California: What to Consider Before Filing a Request for a Panel QME

California: What to Consider Before Filing a Request for a Panel QME

By David Bryan Leonard, Esq.

Speaking at the California Workers’ Compensation Defense Attorneys’ Association 2013 Winter Conference, counsel for the Division of Workers’ Compensation James A. Fisher and defense attorney Yvonne E. Lang detailed the process for obtaining a panel QME from the Medical Unit.

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The first step is to consider whether you have a dispute that can be addressed by the QME process? Some issues are eligible for the QME process and others are not. Examples of ineligible issues include medical treatment disputes, utilization of MPNs, and the reasonableness of past treatment. Mr. Fisher noted that other dispute mechanisms now exist such as the Independent Medical Review (IMR) process detailed in Labor Code Sections 4616.3 and 4616.4 [LC 4616.3, 4616.4] or the expedited hearing process set forth in Labor Code Section 5502 [LC 5502]. Issues regarding the nature and extent of treatment are now resolved through the application of Utilization Review and the IMR process.

To determine if a dispute exists, Mr. Fisher directed participants to California Code of Regulations, Title 8, section 9785 [R 9785]. This regulation details the duties of the treating physician and the impact of medical determinations addressing any aspect of an employee’s eligibility for compensation benefits. In analyzing whether or not to request a panel QME, and excluding medical treatment issues subject to IMR, it is important to identify which portion of the primary treating physician’s (PTP’s) determination is being contested.

Next, the three general categories of QME requested were reviewed. [As a general overview it is noted that Labor Code Section 4060 [LC 4060] concerns the threshold question of injury AOE/COE. Specifically, did the employee sustain an industrial injury? Section 4060 does not apply when any body part is accepted as compensable by the employer. Labor Code Section 4061 [LC 4061] is triggered if either the employee or employer objects to a medical determination made by the treating physician concerning the existence or extent of permanent impairment and limitations or the need for future medical care. It does not include utilization review disputes stemming from Labor Code Section 4610 [LC 4610] or to an employee's dispute of the medical provider network treating physician's diagnosis or treatment recommendations under Labor Code Sections 4616.3 and 4616.4 [LC 4616.3, 4616.4]. Finally, Labor Code Section 4062 [LC 4062] applies if either the employee or employer objects to a medical determination made by the treating physician concerning any medical issues not covered by Section 4060 or 4061 and not subject to Section 4610.]

The participants were encouraged to take time to correctly complete the DWC Form 105 or 106 filed with the Medical Unit. Make sure to include the proof of service to the opposing party, and to designate a medical specialty for the panel requested. Also provide information about the panel preferred by the other side, along with the specialty of the treating physician if known.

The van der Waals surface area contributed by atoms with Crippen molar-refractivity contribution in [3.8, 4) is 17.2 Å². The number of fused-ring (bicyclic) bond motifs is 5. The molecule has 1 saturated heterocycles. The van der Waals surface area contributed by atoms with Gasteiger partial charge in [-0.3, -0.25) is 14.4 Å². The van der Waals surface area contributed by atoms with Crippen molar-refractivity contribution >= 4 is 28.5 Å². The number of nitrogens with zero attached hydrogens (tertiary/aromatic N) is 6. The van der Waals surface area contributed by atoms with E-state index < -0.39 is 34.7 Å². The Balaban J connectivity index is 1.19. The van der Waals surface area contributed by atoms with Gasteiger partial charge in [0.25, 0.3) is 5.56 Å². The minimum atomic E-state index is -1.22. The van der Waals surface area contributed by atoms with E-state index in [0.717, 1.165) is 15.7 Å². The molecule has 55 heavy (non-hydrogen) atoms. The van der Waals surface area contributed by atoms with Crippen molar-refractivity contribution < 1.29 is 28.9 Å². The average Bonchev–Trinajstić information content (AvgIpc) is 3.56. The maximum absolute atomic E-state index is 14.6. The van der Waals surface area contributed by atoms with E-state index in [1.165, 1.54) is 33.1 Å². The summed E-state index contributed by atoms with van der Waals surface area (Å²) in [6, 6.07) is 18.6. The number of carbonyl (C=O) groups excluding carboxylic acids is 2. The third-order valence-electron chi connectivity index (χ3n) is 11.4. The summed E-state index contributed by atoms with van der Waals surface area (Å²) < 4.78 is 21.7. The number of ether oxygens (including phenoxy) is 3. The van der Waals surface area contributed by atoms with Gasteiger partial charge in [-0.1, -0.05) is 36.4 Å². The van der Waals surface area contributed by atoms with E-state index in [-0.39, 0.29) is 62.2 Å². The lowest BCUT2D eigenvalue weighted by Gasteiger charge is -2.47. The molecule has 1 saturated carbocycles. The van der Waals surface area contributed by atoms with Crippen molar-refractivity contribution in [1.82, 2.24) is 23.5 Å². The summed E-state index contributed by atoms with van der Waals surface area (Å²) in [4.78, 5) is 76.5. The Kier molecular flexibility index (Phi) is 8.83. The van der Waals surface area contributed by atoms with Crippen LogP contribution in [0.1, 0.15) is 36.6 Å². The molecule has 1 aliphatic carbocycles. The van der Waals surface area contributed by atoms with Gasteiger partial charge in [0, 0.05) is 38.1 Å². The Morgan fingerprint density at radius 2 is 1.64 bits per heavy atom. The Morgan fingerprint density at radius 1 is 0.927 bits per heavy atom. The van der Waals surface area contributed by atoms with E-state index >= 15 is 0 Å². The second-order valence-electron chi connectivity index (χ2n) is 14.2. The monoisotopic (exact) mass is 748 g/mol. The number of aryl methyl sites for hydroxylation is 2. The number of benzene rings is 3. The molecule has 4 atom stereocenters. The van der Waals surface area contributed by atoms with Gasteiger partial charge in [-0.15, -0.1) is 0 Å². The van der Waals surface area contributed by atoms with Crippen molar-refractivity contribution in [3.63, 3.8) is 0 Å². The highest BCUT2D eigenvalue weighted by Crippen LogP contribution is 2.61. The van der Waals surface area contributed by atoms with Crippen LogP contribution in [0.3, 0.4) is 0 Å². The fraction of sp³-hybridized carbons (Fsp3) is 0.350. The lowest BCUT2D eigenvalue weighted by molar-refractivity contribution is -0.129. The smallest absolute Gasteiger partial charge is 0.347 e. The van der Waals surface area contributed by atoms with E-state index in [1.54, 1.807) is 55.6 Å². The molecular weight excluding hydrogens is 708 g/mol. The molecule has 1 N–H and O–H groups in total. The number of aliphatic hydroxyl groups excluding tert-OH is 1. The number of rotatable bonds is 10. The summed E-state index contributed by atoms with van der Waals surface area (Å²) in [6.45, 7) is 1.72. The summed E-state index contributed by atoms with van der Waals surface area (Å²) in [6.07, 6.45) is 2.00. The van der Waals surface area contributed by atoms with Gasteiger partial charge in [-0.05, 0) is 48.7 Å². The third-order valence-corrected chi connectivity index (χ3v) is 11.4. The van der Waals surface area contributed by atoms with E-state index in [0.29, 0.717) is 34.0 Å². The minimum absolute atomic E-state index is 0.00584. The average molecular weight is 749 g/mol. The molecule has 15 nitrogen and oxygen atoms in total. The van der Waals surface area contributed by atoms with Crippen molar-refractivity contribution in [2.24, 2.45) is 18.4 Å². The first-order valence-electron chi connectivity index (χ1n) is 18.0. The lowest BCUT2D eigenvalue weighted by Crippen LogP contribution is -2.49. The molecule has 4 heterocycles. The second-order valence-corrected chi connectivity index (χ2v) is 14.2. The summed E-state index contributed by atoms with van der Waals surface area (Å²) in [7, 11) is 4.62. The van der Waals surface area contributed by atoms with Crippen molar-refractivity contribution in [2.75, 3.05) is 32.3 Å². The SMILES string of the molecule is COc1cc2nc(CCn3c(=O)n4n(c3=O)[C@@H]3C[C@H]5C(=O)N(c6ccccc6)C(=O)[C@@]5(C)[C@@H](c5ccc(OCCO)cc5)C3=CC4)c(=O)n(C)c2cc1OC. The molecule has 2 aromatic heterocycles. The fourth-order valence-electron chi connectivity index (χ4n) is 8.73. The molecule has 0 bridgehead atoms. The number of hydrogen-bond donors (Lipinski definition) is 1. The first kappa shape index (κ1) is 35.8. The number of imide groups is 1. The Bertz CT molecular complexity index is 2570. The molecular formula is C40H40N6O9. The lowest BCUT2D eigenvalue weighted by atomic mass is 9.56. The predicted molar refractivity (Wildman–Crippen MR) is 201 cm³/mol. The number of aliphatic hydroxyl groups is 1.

For both Labor Code Sections 4061 and 4062 examinations, with either represented and unrepresented applicants, California Code of Regulations, Title 8, section 30 [R 30] requires that the request for a panel QME include as an attachment the written objection indicating the identity of the primary treating physician, the date of the primary treating physician's report that is the subject of the objection and a description of the medical determination that requires a comprehensive medical-legal report to resolve. For contested claims, a request for an examination to determine the compensability under Labor Code Section 4060 should be included along with the claim denial letter. Under Rule 30, subsection (c), if the panel QME request is not complete, or improperly completed, the panel QME request form will be returned to the requesting party with an explanation of why the QME panel selection could not be made. In addition, the Medical Director may also delay issuing a new QME panel until the Medical Director receives additional reasonable information requested from a party or both parties needed to resolve the panel request.

Requests for panel QME replacement is governed by Rule 31.5 [R 31.5]. In response to a question, Mr. Fisher explained that if the proper grounds exist, there is currently no limit to the number of replacement panels that may be requested. On the issue of multiple specialty requests for the same body part, the Medical Unit is currently processing all requests on a mechanistic basis. Due to the boxes of information processed on any given day, each PQME request is viewed in isolation of other requests. Currently, the Medical Unit is not in the position to make substantive determinations on each PQME request. Once the backlog is resolved, it is anticipated that more robust QME specialty request filtering will occur.

[Authors note. This article represents a combination of the lecture, syllabus, and reference to applicable rule or statute where educationally appropriate.]

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